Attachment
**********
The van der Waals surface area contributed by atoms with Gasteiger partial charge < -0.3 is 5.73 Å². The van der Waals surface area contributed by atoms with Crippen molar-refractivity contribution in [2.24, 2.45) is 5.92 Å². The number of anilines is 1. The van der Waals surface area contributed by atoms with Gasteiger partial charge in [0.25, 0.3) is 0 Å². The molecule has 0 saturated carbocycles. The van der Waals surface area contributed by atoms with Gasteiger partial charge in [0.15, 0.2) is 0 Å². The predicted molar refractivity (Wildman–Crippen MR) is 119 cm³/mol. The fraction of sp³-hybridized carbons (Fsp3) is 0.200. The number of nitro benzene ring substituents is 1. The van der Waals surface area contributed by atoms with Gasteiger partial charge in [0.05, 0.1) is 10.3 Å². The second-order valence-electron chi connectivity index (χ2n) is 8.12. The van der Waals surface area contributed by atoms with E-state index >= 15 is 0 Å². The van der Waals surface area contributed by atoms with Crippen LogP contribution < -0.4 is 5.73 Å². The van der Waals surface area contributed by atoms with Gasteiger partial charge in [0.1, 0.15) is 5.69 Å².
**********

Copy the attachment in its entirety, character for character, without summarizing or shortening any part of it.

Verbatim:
The van der Waals surface area contributed by atoms with Gasteiger partial charge < -0.3 is 5.73 Å². The van der Waals surface area contributed by atoms with Crippen molar-refractivity contribution in [2.24, 2.45) is 5.92 Å². The number of anilines is 1. The van der Waals surface area contributed by atoms with Gasteiger partial charge in [0.25, 0.3) is 0 Å². The molecule has 0 saturated carbocycles. The van der Waals surface area contributed by atoms with Gasteiger partial charge in [0.15, 0.2) is 0 Å². The predicted molar refractivity (Wildman–Crippen MR) is 119 cm³/mol. The fraction of sp³-hybridized carbons (Fsp3) is 0.200. The number of nitro benzene ring substituents is 1. The van der Waals surface area contributed by atoms with Gasteiger partial charge in [0.05, 0.1) is 10.3 Å². The second-order valence-electron chi connectivity index (χ2n) is 8.12. The van der Waals surface area contributed by atoms with E-state index >= 15 is 0 Å². The van der Waals surface area contributed by atoms with Crippen LogP contribution < -0.4 is 5.73 Å². The van der Waals surface area contributed by atoms with Gasteiger partial charge in [0.1, 0.15) is 5.69 Å².